Barr-Reeve looks at $7.8 million project

Barr-Reeve looks at $7.8 million project
  1. Barr-Reeve looks at $7.8 million project
    MONTGOMERY -- Barr-Reeve school officials are inviting the public to get a first-hand look and explanation for a possible construction project. After three years of study and examination by two completely different boards, the school is now looking at…
    Indiana (IN)

MONTGOMERY -- Barr-Reeve school officials are inviting the public to get a first-hand look and explanation for a possible construction project. After three years of study and examination by two completely different boards, the school is now looking at a $7 million to $8 million project and they want the public to get involved.

"We're going to give every opportunity we can for folks to give input and ask questions," said Barr-Reeve School Superintendent Travis Madison. "I know in a small community we sometimes rely on a lot of unofficial sources of information. I am more than willing to show them everything and explain it."

School officials have been meeting for the past year with the board and public trying to put the potential project together. The next hearing will be Tuesday at 6 p.m. in the Middle-High School Cafeteria.

"We haven't had the greatest attendance at our meetings and that fuels my fear about what kind of information is getting out there," said Madison, who says that besides the formal meetings he plans to conduct informal tours of the building so on the first two Mondays in June to show people the needed changes.

The project proposal began with an evaluation of the current facility, but it grew as the school population increased over the last few years. Madison says the building is in great shape now, but some of the elements are beginning to show some age.

"We need to do a lot of things in the walls and on the roof," he said. "We are right at that tipping point. We're starting to see some issues with the HVAC and it is time to start protecting the facility. We also have as big of a student population as we have ever had. It's been increasing over the last four or five years and doesn't look to be slowing down any time soon."

The plan calls for putting all of the system's students in the current building. Interior renovations would add 13 classrooms. Some would go in the old gymnasium. The rooms would include space for the primary students, move the shop and industrial tech classes into the main building and add a science lab. The project also calls for specific chorus and band rooms at a cost of $1.7 million.

"We have great pride in our music and band programs and right now they are just being held in regular classrooms," said Madison. "Those are things that are often last on the list, but we wanted to put them toward the front."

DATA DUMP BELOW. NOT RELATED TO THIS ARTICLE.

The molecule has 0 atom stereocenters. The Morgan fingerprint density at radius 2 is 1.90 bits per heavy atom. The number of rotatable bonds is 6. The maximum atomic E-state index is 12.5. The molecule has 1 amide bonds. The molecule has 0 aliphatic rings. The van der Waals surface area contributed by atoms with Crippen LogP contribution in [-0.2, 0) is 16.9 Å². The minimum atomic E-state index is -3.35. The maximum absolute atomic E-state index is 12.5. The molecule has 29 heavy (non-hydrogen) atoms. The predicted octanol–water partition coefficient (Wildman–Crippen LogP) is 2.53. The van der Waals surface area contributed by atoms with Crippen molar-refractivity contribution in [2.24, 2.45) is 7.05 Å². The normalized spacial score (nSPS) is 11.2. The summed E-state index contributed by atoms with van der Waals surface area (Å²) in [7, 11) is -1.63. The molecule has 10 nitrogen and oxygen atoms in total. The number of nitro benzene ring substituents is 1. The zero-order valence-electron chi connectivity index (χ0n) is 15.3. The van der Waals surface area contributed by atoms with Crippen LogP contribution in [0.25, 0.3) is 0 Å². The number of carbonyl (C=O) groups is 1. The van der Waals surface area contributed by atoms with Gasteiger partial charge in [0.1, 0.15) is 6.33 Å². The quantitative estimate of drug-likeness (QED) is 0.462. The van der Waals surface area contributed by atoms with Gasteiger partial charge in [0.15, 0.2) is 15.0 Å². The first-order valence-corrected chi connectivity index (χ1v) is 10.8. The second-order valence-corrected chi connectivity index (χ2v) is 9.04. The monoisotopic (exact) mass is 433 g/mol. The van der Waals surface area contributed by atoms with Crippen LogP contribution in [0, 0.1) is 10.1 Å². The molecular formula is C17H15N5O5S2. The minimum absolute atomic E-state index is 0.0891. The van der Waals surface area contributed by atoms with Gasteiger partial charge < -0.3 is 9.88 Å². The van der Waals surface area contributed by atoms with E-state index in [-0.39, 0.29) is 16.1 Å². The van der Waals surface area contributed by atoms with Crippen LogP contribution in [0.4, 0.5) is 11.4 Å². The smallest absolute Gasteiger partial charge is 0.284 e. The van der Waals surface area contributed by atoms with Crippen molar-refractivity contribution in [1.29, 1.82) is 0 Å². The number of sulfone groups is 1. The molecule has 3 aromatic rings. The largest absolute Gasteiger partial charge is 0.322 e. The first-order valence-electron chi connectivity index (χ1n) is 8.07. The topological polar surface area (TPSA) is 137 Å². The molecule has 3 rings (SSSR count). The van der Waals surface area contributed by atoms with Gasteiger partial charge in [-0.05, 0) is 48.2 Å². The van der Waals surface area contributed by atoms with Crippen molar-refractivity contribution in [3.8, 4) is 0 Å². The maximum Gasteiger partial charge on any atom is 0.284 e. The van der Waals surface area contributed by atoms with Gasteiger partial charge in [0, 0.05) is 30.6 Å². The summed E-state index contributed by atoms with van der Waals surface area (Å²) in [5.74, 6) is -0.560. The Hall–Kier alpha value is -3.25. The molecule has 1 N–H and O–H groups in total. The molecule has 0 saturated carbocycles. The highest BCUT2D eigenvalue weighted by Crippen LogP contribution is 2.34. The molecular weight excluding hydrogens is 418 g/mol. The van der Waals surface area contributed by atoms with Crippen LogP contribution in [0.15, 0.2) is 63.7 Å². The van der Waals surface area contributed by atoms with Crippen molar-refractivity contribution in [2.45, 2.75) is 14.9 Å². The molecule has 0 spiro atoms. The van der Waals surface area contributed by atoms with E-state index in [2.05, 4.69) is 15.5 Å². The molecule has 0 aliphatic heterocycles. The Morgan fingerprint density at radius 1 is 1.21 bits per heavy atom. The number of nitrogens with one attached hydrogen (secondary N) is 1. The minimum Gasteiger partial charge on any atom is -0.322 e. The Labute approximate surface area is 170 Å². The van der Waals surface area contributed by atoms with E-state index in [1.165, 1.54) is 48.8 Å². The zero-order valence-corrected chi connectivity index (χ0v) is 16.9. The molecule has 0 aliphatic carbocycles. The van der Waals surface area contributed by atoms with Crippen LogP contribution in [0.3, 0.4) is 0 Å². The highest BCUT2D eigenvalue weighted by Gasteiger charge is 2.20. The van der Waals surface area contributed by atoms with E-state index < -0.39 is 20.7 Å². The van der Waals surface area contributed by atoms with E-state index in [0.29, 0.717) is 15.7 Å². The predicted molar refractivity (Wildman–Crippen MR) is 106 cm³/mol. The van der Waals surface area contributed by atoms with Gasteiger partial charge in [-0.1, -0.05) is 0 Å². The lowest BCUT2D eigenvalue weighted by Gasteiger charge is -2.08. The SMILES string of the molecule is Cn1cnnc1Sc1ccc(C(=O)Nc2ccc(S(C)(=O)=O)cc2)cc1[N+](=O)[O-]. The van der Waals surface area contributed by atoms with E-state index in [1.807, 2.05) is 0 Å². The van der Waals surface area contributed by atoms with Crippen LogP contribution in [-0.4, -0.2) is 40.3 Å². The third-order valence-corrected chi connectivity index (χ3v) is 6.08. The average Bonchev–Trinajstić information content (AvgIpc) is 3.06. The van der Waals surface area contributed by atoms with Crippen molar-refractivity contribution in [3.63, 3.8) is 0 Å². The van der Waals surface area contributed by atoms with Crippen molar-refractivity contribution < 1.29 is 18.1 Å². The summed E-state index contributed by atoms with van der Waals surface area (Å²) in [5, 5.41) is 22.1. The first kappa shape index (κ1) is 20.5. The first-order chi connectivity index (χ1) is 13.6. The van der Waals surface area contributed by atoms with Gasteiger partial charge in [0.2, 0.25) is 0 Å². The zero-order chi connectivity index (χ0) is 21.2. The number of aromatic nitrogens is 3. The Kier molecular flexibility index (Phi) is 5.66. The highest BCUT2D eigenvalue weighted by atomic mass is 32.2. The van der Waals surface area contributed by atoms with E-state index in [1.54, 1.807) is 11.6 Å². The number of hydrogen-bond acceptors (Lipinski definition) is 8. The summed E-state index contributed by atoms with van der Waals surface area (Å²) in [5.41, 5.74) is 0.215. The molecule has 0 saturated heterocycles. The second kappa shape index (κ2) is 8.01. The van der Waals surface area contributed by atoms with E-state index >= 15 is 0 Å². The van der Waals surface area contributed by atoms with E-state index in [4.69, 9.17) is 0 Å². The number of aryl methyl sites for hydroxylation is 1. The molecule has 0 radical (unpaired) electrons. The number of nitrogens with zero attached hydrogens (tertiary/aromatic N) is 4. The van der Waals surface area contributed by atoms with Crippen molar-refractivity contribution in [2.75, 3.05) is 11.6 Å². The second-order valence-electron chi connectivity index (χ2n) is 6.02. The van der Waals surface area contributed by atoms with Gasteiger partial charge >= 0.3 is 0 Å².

Converting some current space to classrooms may be a big ticket part of the project, but about two-thirds of the cost will be on the aging mechanical equipment in the building.

"Most of it will be out of sight," said Madison. "New chillers on the roof, new HVAC directed the right way to make certain the classrooms are more comfortable and the air quality is better. We want to get all of these things taken care of. We want this to last a generation."

Right now the plans do not include the use of the Primary Building at St. Peter's. School officials considered spending as much as $1.2 million to upgrade the building, but found a problem when it came time to pay for the project.

"It is impossible for us to do the financing and do work on a building we don't own," said Madison.

Barr-Reeve has a long running lease on the building with the Evansville Diocese and has considered making a purchase offer, but that would take time that school officials need to pursue a potentially advantageous financing option called a QZAB.

"The QZAB is an option that could take care of a lot of this that would be a lot more friendly to the tax rate, if we can get this ready to bid this summer," said Madison.

QZAB is an expiring funding that a school system can use to pay for improvements if it does not involve new construction. The money is offered as a loan through the Department of Education with either very low or no interest. It is offered on a first-come, first-serve basis and Barr-Reeve is hoping to get into the front of the line.

"If the QZAB falls through and the community says they want us to stay in the Primary, then we might go back and pursue the option to purchase the building," said Madison.

The corporation has had its financial advisors look at the impact a building project might have on the tax rate. Madison says they were directed to look at the highest expected interest rate, a static assessed valuation, and funding that does not include the QZAB money. The result was a worst case scenario increase of 18 cents (per $100 property valuation).

"We have one of the lowest tax rates…

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